By Sariah Bunker, NYU Florence student
To reach the Fritelli Contemporary Art Gallery one must descend, literally descend down a concrete ramp into an refurbished parking garage.
The walls are tall and white plaster, and the space is open–an unusual attribute among art galleries in Florence, an often cramped city. If you–between Feb 20 and March 31 2016–traveled down this concrete slope, opened the heavy metal door, and traversed to the back room in Fritelli Contemporary Art Gallery, you would find 15 photographs. You would find Paola di Bello’s Homeless Home.
Di Bello, a Milanese photographer, juxtaposes discarded objects and sleeping figures which are photographed horizontally, and then displayed vertically; it seems the sleeping figures are standing up, and the objects are upright.
Homeless Home incites a strange desire to reclaim the disposed objects, to right a wrong so clearly expressed in these photographs. But words do not do the exhibition justice.
Paola di Bello lives in Milan and teaches at l’Accademia di Belle Arti di Brera. Her work has been shown all around Europe, including the Ottakringer Straße Gallery in Austria. Her photography often focuses on people or urban environments. Her last showing was entitled Framing the Community, Prato. Di Bello took portraits of citizens of Prato with a background often seen in postcards–one of the city’s main squares. In reference to the project, her website states, “This makes a clear reference to the souvenir photo, but one in which Prato residents create their own souvenir with a symbolic image of their city rather than visiting exotic countries. Thus the usual postcard stereotype is transformed into a personalized and private image depicting each of them.”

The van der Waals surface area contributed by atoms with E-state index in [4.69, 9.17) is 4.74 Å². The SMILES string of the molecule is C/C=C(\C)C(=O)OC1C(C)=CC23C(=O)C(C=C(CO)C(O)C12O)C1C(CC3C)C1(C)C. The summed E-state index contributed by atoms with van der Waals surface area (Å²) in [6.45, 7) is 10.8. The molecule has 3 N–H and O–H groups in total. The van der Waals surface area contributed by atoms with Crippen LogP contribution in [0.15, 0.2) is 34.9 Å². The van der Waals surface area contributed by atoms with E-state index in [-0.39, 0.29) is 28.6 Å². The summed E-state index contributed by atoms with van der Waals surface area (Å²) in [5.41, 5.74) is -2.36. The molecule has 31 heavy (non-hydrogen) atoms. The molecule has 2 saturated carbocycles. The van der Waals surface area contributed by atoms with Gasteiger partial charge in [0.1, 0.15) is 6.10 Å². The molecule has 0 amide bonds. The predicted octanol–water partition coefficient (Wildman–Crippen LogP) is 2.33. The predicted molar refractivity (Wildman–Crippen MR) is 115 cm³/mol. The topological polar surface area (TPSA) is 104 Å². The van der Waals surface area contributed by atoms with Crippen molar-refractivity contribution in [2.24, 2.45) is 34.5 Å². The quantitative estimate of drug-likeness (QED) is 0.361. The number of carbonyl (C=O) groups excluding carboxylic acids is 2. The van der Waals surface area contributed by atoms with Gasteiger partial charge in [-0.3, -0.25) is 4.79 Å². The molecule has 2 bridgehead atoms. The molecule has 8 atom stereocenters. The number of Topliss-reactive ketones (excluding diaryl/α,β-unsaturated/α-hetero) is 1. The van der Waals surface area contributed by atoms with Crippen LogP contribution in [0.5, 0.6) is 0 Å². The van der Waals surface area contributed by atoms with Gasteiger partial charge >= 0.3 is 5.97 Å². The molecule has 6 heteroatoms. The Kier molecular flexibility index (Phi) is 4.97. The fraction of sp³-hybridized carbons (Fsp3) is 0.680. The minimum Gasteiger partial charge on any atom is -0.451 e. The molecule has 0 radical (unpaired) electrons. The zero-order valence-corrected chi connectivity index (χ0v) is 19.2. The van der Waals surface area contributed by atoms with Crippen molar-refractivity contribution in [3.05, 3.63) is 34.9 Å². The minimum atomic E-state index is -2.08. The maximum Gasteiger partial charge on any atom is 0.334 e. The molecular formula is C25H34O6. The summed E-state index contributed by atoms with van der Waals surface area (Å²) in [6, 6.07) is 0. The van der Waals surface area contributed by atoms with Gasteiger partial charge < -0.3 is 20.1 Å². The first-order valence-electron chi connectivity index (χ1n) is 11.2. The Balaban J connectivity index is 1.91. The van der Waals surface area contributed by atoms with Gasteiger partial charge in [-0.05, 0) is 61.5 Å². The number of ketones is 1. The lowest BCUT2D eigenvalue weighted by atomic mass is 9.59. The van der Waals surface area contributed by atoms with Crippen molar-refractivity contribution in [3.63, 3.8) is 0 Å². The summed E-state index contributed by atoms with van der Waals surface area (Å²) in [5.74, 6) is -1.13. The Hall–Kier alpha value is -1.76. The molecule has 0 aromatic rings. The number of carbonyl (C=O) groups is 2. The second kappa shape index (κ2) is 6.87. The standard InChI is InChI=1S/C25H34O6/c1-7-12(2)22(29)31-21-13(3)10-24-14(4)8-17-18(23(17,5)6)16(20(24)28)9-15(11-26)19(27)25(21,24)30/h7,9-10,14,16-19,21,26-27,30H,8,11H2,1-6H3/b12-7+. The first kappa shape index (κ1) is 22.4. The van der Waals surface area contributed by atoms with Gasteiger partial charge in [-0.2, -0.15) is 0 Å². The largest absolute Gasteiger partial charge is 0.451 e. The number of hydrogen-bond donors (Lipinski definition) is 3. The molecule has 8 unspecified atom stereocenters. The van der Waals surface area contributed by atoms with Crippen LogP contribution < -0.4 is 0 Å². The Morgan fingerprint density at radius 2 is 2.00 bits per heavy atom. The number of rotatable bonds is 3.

Since Di Bello’s work often focuses on the environment in which her subjects live, it is no surprise her newest exhibit should focus on those who have no traditional ‘home.’ Homeless Home may be the pinnacle of her work in this way, combining years of photographic dialogue, but it is certainly not the peak of Di Bello’s work; I’m sure she has more to say.
To see Homeless Home, visit Fritelli Arte Contemporanea between February 20 and March 31 of 2016, at Via Val di Marina 15, Florence.
Here’s the invitation: